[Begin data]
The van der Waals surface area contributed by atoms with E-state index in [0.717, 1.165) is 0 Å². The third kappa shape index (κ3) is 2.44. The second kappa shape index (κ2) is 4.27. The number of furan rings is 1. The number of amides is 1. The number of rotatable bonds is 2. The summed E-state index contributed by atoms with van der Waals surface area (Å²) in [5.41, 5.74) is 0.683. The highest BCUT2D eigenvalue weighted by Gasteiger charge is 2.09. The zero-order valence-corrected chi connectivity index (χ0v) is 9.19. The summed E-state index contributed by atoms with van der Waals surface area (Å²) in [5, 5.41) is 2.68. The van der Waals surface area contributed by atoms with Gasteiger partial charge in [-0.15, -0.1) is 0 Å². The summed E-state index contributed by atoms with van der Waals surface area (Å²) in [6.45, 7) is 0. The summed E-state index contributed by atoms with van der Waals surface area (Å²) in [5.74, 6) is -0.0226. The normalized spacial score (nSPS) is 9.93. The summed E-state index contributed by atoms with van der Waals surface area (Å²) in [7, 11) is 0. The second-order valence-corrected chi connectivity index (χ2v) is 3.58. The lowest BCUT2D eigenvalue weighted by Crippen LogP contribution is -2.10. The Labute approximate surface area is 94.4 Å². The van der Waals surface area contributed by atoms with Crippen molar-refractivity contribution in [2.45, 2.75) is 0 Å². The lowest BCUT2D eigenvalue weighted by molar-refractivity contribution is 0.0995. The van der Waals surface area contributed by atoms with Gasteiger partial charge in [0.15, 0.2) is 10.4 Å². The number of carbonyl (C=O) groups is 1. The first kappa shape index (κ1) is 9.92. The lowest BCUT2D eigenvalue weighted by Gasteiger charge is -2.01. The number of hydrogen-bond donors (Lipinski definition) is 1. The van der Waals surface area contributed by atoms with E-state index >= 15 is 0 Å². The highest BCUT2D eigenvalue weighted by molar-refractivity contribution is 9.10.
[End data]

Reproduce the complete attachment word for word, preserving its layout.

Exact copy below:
The van der Waals surface area contributed by atoms with E-state index in [0.717, 1.165) is 0 Å². The third kappa shape index (κ3) is 2.44. The second kappa shape index (κ2) is 4.27. The number of furan rings is 1. The number of amides is 1. The number of rotatable bonds is 2. The summed E-state index contributed by atoms with van der Waals surface area (Å²) in [5.41, 5.74) is 0.683. The highest BCUT2D eigenvalue weighted by Gasteiger charge is 2.09. The zero-order valence-corrected chi connectivity index (χ0v) is 9.19. The summed E-state index contributed by atoms with van der Waals surface area (Å²) in [5, 5.41) is 2.68. The van der Waals surface area contributed by atoms with Gasteiger partial charge in [-0.15, -0.1) is 0 Å². The summed E-state index contributed by atoms with van der Waals surface area (Å²) in [6.45, 7) is 0. The summed E-state index contributed by atoms with van der Waals surface area (Å²) in [5.74, 6) is -0.0226. The normalized spacial score (nSPS) is 9.93. The summed E-state index contributed by atoms with van der Waals surface area (Å²) in [7, 11) is 0. The second-order valence-corrected chi connectivity index (χ2v) is 3.58. The lowest BCUT2D eigenvalue weighted by Crippen LogP contribution is -2.10. The Labute approximate surface area is 94.4 Å². The van der Waals surface area contributed by atoms with Crippen molar-refractivity contribution in [2.45, 2.75) is 0 Å². The lowest BCUT2D eigenvalue weighted by molar-refractivity contribution is 0.0995. The van der Waals surface area contributed by atoms with Gasteiger partial charge in [0.15, 0.2) is 10.4 Å². The number of carbonyl (C=O) groups is 1. The first kappa shape index (κ1) is 9.92. The lowest BCUT2D eigenvalue weighted by Gasteiger charge is -2.01. The number of hydrogen-bond donors (Lipinski definition) is 1. The van der Waals surface area contributed by atoms with E-state index >= 15 is 0 Å². The highest BCUT2D eigenvalue weighted by molar-refractivity contribution is 9.10.